How to Prevent Google Related From Killing Sales
In 2011, Google announced an update to their popular web browser toolbar, where future versions will now feature a product called “Google Related”. According to Google, Google Related is a floating toolbar that when activated will display useful, interesting content related to the sites users are visiting. Google uses its own properties, such as Google Search, Google News, and YouTube, to create this list of related content.
As an Internet user, I can obviously see the value in such a feature. This tool would be great to have when browsing or comparison shopping online. However, as someone who also works with designing and marketing web sites for many small businesses, I can also see this feature as being a major problem. Allow me to explain.
How Does Google Related Work?
When Google Related is enabled, a toolbar will appear at the bottom of the screen and float on top of the web site the user is currently viewing. Within this toolbar, Google will present a list of related materials that the user can also view, thereby leaving the page they are currently on.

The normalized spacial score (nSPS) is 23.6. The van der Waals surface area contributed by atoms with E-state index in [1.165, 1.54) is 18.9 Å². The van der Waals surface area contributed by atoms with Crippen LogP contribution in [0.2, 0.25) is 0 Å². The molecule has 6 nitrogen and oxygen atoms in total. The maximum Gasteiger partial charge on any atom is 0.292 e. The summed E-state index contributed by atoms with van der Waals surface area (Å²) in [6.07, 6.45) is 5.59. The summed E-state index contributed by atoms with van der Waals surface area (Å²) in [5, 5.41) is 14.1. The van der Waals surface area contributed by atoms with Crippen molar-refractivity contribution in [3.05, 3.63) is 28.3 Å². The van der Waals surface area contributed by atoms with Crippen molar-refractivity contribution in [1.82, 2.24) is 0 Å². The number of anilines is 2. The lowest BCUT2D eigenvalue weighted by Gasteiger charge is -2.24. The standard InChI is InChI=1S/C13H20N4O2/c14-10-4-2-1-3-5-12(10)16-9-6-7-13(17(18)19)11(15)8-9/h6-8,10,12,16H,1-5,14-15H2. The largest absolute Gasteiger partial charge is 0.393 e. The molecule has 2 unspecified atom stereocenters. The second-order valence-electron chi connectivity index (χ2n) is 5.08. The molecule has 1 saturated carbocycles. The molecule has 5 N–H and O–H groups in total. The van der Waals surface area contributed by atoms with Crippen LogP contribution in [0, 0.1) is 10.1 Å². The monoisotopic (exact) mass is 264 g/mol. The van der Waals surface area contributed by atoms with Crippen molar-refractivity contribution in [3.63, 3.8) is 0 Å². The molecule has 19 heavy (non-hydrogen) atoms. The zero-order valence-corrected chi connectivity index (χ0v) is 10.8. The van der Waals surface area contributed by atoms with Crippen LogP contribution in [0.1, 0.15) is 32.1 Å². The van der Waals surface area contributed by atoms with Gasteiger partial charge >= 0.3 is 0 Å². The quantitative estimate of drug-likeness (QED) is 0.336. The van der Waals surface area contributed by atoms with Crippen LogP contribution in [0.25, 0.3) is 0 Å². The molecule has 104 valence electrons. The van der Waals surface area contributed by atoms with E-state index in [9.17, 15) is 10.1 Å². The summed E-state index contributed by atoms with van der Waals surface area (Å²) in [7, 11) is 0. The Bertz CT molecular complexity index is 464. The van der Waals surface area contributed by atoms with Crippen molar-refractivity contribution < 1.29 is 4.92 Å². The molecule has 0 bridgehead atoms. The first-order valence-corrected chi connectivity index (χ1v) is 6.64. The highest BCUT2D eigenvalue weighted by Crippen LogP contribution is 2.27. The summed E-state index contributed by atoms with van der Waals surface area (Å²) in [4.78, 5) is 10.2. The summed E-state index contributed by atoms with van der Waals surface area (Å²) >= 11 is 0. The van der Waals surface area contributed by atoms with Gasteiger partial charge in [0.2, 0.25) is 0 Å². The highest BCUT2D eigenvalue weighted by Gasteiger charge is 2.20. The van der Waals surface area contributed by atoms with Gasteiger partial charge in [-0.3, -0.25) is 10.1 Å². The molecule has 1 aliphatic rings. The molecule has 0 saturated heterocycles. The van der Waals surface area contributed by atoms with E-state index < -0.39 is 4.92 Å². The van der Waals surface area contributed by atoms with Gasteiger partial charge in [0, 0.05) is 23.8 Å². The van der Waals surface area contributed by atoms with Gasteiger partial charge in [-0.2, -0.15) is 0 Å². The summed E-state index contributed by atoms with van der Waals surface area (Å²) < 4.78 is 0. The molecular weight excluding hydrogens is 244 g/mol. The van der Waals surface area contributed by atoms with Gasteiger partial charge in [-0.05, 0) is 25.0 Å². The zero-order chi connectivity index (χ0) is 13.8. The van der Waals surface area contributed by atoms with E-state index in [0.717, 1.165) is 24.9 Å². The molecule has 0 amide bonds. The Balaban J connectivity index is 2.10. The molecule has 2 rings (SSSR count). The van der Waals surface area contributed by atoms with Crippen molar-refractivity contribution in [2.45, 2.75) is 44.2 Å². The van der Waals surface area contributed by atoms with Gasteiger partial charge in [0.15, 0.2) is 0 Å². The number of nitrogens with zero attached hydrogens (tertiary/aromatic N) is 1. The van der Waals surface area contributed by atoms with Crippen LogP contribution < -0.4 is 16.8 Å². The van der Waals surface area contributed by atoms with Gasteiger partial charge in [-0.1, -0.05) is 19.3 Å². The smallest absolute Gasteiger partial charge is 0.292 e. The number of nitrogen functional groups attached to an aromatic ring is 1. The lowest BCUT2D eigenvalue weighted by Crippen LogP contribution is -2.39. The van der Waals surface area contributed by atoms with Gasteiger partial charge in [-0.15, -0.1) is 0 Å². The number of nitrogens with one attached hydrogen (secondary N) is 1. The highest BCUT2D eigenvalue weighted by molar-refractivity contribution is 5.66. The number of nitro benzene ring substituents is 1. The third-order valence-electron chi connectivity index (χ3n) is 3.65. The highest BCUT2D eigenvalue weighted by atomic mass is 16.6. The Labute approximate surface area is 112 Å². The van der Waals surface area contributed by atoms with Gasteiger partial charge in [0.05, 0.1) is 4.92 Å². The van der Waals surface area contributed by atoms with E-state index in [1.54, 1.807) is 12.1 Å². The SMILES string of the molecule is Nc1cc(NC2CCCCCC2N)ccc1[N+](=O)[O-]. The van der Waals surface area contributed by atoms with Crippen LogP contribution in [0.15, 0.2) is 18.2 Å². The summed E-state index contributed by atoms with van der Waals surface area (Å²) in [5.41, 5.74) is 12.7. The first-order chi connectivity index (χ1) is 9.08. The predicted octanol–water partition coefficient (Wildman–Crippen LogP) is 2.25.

It’s important to note that the Google Related toolbar does not populate for every page, but rather on those occasions when Google has suggestions to offer. When it does appear, Google Related will display related content Google finds from its own search results. This includes results from Google’s organic listings, Google Images, Shopping, News, Reviews, Places, Maps and YouTube. At this time, however, Google Related is not featuring AdWords ads.
What Does This Mean for my Business?
Depending on the given industry, Google Related can play a positive role on a business’ marketing efforts, or a negative role. For example, a restaurant might welcome Google Related as it will likely display its location on a map, driving directions, and customer reviews. However, the toolbar may also highlight similar information for nearby restaurants too. This is where Google Related becomes a negative for web site owners.
The goal for every site owner is to build traffic, and convert said traffic into customers. In my restaurant example above, the goal of the owner would be to get their web site visitor through the doors and into their eatery. For other businesses, it may mean generating a phone call or getting visitors to buy a product online. Google Related is now making it difficult for site owners to convert their traffic, as it encourages visitors to leave their site for a competitor’s.